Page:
Andrew Malcolm’s blog in today’s LA Times on the recent DHS decision to change the old color-coded threat alert system grabbed my eye. Of course it is a tongue-in-cheek poke at DHS for not explaining the “why this makes a difference to me” in the grand scheme of homeland security issues.
Nevertheless, in every bit of humor there generally exists a kernel of truth, and in this case, Malcolm is right to ask for an explanation of why something that was the subject of a 60-day review took 566 days to resolve. (I’m taking Malcolm’s word for the number of days this issue was studied. Even if he has exaggerated the time, the question is still valid.)
If this administration wants to reclaim the mantle of transparency – and the President’s State of the Union language would lead one to believe that it does – someone at DHS should pay attention.
Frankly, I’d rather hear Secretary Napolitano explain why decisions take as long as they do at DHS than to hear her brag about dumping a color chart alert system or claiming that critics of her department’s border enforcement strategy are trying “to score political points,” as she said yesterday in El Paso.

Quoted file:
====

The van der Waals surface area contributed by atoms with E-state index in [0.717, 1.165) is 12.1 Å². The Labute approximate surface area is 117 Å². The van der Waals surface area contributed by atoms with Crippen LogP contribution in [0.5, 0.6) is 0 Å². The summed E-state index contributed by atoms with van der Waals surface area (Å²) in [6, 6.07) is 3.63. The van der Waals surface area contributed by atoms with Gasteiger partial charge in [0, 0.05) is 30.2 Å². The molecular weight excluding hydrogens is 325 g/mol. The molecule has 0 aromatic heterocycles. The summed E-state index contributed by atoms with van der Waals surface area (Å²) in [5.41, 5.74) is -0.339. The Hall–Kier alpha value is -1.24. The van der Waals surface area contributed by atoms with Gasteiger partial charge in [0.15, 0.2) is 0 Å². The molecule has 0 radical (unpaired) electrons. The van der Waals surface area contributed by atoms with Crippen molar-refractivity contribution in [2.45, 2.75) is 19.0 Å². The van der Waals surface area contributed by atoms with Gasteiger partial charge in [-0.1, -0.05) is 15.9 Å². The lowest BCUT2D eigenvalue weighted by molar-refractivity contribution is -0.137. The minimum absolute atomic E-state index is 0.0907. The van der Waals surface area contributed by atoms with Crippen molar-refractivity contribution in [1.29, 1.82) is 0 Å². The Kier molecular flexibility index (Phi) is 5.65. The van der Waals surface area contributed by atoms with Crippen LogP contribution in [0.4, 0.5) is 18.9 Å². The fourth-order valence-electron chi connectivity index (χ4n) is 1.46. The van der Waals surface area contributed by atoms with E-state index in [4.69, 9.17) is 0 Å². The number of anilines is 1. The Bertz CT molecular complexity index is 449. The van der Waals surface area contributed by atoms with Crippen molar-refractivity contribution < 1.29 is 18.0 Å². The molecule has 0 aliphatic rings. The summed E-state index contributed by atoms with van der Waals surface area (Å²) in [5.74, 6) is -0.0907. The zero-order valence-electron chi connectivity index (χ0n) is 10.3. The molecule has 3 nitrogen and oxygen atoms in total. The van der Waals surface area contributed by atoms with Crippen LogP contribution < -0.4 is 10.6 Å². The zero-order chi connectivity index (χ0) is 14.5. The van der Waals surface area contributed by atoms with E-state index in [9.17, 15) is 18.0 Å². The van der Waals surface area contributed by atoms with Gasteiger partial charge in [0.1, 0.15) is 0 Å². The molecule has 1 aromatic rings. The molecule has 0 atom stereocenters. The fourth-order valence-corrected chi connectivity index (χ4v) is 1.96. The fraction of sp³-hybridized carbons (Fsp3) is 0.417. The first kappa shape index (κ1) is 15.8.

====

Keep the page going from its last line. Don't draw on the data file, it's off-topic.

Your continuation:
Are you kidding me?
If Napolitano isn’t trying to score “political points” for herself and the Obama Administration, then I have underestimated her skills or those of the so-called “Arizona Mafia” – the highly motivated young turks inside her office who provide the protective political bubble and partisan political guidance to her on how to maintain her political visibility and viability, or so the rumors go.
Janet Napolitano IS a political appointee, after all, and it is to be expected that part of her job as DHS Secretary is the advancement of political goals. That said, if one of the political goals of her boss, President Obama, is greater transparency in decision making, the way DHS handled the change of the threat advisory system leaves a whole lot to be desired… and for me, that is the kernel of truth in Andrew Malcolm’s missive.